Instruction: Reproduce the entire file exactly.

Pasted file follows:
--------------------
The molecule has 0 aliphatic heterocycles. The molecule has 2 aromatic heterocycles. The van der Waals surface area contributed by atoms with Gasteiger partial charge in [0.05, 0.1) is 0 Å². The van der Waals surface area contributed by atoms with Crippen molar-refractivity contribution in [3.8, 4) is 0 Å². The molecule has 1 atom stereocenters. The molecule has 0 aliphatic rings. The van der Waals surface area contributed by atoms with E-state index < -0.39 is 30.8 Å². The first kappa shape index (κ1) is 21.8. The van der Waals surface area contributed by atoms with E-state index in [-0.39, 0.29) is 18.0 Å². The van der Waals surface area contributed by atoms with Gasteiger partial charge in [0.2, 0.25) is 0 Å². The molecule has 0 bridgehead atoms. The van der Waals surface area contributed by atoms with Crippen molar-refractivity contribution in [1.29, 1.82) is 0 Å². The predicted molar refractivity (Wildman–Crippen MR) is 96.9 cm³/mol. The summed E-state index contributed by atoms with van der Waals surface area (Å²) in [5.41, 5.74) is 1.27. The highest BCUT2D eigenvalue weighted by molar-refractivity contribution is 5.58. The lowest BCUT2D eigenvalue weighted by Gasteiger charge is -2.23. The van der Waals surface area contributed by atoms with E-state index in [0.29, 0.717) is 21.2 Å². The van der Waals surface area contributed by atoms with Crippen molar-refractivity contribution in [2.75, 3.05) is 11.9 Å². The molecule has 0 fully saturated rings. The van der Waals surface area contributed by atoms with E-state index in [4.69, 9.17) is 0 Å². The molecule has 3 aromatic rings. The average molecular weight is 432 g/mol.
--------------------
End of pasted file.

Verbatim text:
The molecule has 0 aliphatic heterocycles. The molecule has 2 aromatic heterocycles. The van der Waals surface area contributed by atoms with Gasteiger partial charge in [0.05, 0.1) is 0 Å². The van der Waals surface area contributed by atoms with Crippen molar-refractivity contribution in [3.8, 4) is 0 Å². The molecule has 1 atom stereocenters. The molecule has 0 aliphatic rings. The van der Waals surface area contributed by atoms with E-state index < -0.39 is 30.8 Å². The first kappa shape index (κ1) is 21.8. The van der Waals surface area contributed by atoms with E-state index in [-0.39, 0.29) is 18.0 Å². The van der Waals surface area contributed by atoms with Gasteiger partial charge in [0.2, 0.25) is 0 Å². The molecule has 0 bridgehead atoms. The van der Waals surface area contributed by atoms with Crippen molar-refractivity contribution in [1.29, 1.82) is 0 Å². The predicted molar refractivity (Wildman–Crippen MR) is 96.9 cm³/mol. The summed E-state index contributed by atoms with van der Waals surface area (Å²) in [5.41, 5.74) is 1.27. The highest BCUT2D eigenvalue weighted by molar-refractivity contribution is 5.58. The lowest BCUT2D eigenvalue weighted by Gasteiger charge is -2.23. The van der Waals surface area contributed by atoms with E-state index in [0.29, 0.717) is 21.2 Å². The van der Waals surface area contributed by atoms with Crippen molar-refractivity contribution in [2.75, 3.05) is 11.9 Å². The molecule has 0 fully saturated rings. The van der Waals surface area contributed by atoms with E-state index in [4.69, 9.17) is 0 Å². The molecule has 3 aromatic rings. The average molecular weight is 432 g/mol.